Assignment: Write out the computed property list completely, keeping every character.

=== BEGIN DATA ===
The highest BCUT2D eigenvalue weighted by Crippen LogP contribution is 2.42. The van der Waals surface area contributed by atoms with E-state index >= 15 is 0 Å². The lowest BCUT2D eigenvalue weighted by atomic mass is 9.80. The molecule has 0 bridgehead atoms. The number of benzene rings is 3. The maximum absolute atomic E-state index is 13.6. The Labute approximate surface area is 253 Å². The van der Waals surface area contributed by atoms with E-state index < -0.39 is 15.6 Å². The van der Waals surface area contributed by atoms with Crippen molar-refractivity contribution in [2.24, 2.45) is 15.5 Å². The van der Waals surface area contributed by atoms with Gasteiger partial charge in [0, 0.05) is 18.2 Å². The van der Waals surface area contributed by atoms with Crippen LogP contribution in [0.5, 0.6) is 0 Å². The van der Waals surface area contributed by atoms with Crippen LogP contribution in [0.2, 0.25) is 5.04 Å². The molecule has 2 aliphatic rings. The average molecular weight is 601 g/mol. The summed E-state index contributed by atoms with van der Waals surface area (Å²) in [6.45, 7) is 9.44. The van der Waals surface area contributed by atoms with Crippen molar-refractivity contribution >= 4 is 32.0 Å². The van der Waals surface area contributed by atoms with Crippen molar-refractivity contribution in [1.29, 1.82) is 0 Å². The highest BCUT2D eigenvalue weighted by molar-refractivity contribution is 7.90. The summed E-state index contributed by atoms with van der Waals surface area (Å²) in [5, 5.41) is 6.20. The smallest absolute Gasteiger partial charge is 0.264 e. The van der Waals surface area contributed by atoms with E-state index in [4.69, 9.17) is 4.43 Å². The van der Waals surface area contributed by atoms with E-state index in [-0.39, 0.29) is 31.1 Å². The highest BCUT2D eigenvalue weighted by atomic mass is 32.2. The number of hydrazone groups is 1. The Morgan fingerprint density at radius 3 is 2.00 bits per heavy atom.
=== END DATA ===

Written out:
The highest BCUT2D eigenvalue weighted by Crippen LogP contribution is 2.42. The van der Waals surface area contributed by atoms with E-state index >= 15 is 0 Å². The lowest BCUT2D eigenvalue weighted by atomic mass is 9.80. The molecule has 0 bridgehead atoms. The number of benzene rings is 3. The maximum absolute atomic E-state index is 13.6. The Labute approximate surface area is 253 Å². The van der Waals surface area contributed by atoms with E-state index < -0.39 is 15.6 Å². The van der Waals surface area contributed by atoms with Crippen molar-refractivity contribution in [2.24, 2.45) is 15.5 Å². The van der Waals surface area contributed by atoms with Gasteiger partial charge in [0, 0.05) is 18.2 Å². The van der Waals surface area contributed by atoms with Crippen LogP contribution in [0.5, 0.6) is 0 Å². The van der Waals surface area contributed by atoms with Crippen LogP contribution in [0.2, 0.25) is 5.04 Å². The molecule has 2 aliphatic rings. The average molecular weight is 601 g/mol. The summed E-state index contributed by atoms with van der Waals surface area (Å²) in [6.45, 7) is 9.44. The van der Waals surface area contributed by atoms with Crippen molar-refractivity contribution >= 4 is 32.0 Å². The van der Waals surface area contributed by atoms with Crippen molar-refractivity contribution in [1.29, 1.82) is 0 Å². The highest BCUT2D eigenvalue weighted by molar-refractivity contribution is 7.90. The summed E-state index contributed by atoms with van der Waals surface area (Å²) in [5, 5.41) is 6.20. The smallest absolute Gasteiger partial charge is 0.264 e. The van der Waals surface area contributed by atoms with E-state index in [4.69, 9.17) is 4.43 Å². The van der Waals surface area contributed by atoms with E-state index in [-0.39, 0.29) is 31.1 Å². The highest BCUT2D eigenvalue weighted by atomic mass is 32.2. The number of hydrazone groups is 1. The Morgan fingerprint density at radius 3 is 2.00 bits per heavy atom.